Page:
The most important political questions in modern society rest upon claims about how society was and is changing. These claims are also germane to arguments about desirable social and economic change. Having moved from Liverpool to Madison, Wisconsin, I was confronted by a new historical context. US society is formed by the violent taking of land from indigenous peoples and I found myself trying to think whether Historical Geography could serve as a critical space for reflecting upon that new society. Again, it was the imperative of teaching Historical Geography that broadened my reading, and led me into New Western Society. If I had been closer to African-American or indigenous people at the time I lived in Madison, I might not have found this set of historians quite as original as I did, but nevertheless from this reading I tried to explicate a way of relating critique, norm and utopia and developing new historical projects for myself and with my students. I described this approach in a paper on ‘The virtuous circle of facts and values.’
I returned to Cambridge after a few years in the US and found a great group of graduate students with whom to develop further the Foucauldian themes of my earlier work. Foucault’s own work on sexuality was being published and the lectures on Biopolitics had appeared in English. There was a community of colleagues and students from Geography and from the Cambridge Group for the Study of the History of Population and Social Structure with whom to debate new books and articles on Biopolitics. In part under the pressure of this stimulating discussion of Biopolitics, I became increasingly interested in the Irish famine and in the anticolonial nationalism that was probably the most articulate contemporary response. This felt like a significant shift because I had previously been studying urban public health as part of the dynamics of British industrial capitalism and had focused upon the cholera epidemics of the mid-nineteenth century. Yet, for most of the cities I had been studying the typhus epidemic of 1847 had been more serious than the cholera epidemic of 1849. Historians treated typhus as a disease of Irish emigration, one of the sequelae of the Irish famine, whereas cholera was understood as part of the broad process of urban growth; the first contingent, the latter structural. Yet, by refocusing upon Ireland and Britain as a single system, the question of the relations between colonialism and capitalism was reposed in a new way and cholera might be seen as yet another consequence of the Irish famine.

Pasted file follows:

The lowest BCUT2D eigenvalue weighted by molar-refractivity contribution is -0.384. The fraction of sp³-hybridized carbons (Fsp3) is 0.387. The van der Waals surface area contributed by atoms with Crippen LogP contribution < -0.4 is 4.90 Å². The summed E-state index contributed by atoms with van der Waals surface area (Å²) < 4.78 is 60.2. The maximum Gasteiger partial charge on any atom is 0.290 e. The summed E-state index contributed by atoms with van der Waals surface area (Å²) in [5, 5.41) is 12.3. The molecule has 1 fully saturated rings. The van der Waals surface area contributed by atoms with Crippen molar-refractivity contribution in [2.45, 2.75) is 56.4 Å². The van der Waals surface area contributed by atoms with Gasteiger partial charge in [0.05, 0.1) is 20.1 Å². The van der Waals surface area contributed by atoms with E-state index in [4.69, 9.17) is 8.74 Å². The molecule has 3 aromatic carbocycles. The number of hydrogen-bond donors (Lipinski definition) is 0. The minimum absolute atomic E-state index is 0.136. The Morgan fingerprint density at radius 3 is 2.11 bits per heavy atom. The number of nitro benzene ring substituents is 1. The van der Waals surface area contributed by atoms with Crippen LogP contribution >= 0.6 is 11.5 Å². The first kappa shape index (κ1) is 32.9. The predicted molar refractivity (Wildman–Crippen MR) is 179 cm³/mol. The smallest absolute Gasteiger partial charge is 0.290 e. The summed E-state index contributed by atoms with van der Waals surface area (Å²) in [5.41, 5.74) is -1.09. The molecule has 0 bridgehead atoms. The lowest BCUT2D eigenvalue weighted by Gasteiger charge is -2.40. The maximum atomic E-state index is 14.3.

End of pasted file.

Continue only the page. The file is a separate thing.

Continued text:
Increasingly, I take up the relations of Ireland and Britain when I consider any of the big themes in Historical Materialism and Biopolitics. This is the basis of work with Irish colleagues, collected as two special issues of Historical Geography (vols. 41 and 42). It is also central to my recent work on security and territory (published in Society and Space 32.5 and in Territory, Politics, Governance, in press). As I develop the theme of colonialism from the perspective of a historical geographer, my work in Historical Geography is now much closer to my longstanding interest in Geopolitics. I am now in Ireland and find myself asking myself what it means to live in a postcolonial society. My formation as a historical geographer sensitizes me to these matters and gives me a scholarly context for doing Geography that might be useful for myself and my neighbours.”
*This article originally appeared in the Autumn 2016 issue of the HGRG Newsletter
Dr Alan Baker
Alan Baker is a Life Fellow of Emmanuel College having been a university lecturer at Cambridge from 1966 to 2001. He was a founder member, and twice Chair, of the HGRG and served as Editor of the Journal of Historical Geography from 1987 to 1996. His research is focused upon the changing society, economy, culture and landscape of France during the nineteenth century. He is currently completing a book on amateur brass bands, choirs and sports clubs in France, 1815-1914.